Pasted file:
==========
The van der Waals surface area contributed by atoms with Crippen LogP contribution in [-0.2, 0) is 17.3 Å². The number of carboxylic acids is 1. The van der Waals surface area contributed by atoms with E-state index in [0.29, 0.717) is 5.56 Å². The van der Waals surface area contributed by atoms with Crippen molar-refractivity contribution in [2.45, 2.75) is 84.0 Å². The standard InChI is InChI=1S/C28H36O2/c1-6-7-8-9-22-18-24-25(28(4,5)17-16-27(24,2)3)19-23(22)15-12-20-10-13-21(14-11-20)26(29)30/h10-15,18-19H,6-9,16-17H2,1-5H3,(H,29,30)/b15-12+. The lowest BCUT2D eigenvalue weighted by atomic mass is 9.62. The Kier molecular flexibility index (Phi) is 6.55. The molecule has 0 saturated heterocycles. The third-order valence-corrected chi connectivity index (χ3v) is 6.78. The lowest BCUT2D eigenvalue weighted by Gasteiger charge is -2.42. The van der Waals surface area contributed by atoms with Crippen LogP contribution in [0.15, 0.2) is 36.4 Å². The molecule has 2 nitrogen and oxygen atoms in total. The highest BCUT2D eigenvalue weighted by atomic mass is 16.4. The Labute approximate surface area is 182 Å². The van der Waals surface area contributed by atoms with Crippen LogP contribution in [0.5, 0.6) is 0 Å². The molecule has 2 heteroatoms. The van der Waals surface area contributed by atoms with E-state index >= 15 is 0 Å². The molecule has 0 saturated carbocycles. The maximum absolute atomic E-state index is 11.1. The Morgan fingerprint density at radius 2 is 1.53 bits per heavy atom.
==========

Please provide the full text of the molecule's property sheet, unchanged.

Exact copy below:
The van der Waals surface area contributed by atoms with Crippen LogP contribution in [-0.2, 0) is 17.3 Å². The number of carboxylic acids is 1. The van der Waals surface area contributed by atoms with E-state index in [0.29, 0.717) is 5.56 Å². The van der Waals surface area contributed by atoms with Crippen molar-refractivity contribution in [2.45, 2.75) is 84.0 Å². The standard InChI is InChI=1S/C28H36O2/c1-6-7-8-9-22-18-24-25(28(4,5)17-16-27(24,2)3)19-23(22)15-12-20-10-13-21(14-11-20)26(29)30/h10-15,18-19H,6-9,16-17H2,1-5H3,(H,29,30)/b15-12+. The lowest BCUT2D eigenvalue weighted by atomic mass is 9.62. The Kier molecular flexibility index (Phi) is 6.55. The molecule has 0 saturated heterocycles. The third-order valence-corrected chi connectivity index (χ3v) is 6.78. The lowest BCUT2D eigenvalue weighted by Gasteiger charge is -2.42. The van der Waals surface area contributed by atoms with Crippen LogP contribution in [0.15, 0.2) is 36.4 Å². The molecule has 2 nitrogen and oxygen atoms in total. The highest BCUT2D eigenvalue weighted by atomic mass is 16.4. The Labute approximate surface area is 182 Å². The van der Waals surface area contributed by atoms with Crippen LogP contribution in [0.5, 0.6) is 0 Å². The molecule has 2 heteroatoms. The van der Waals surface area contributed by atoms with E-state index >= 15 is 0 Å². The molecule has 0 saturated carbocycles. The maximum absolute atomic E-state index is 11.1. The Morgan fingerprint density at radius 2 is 1.53 bits per heavy atom.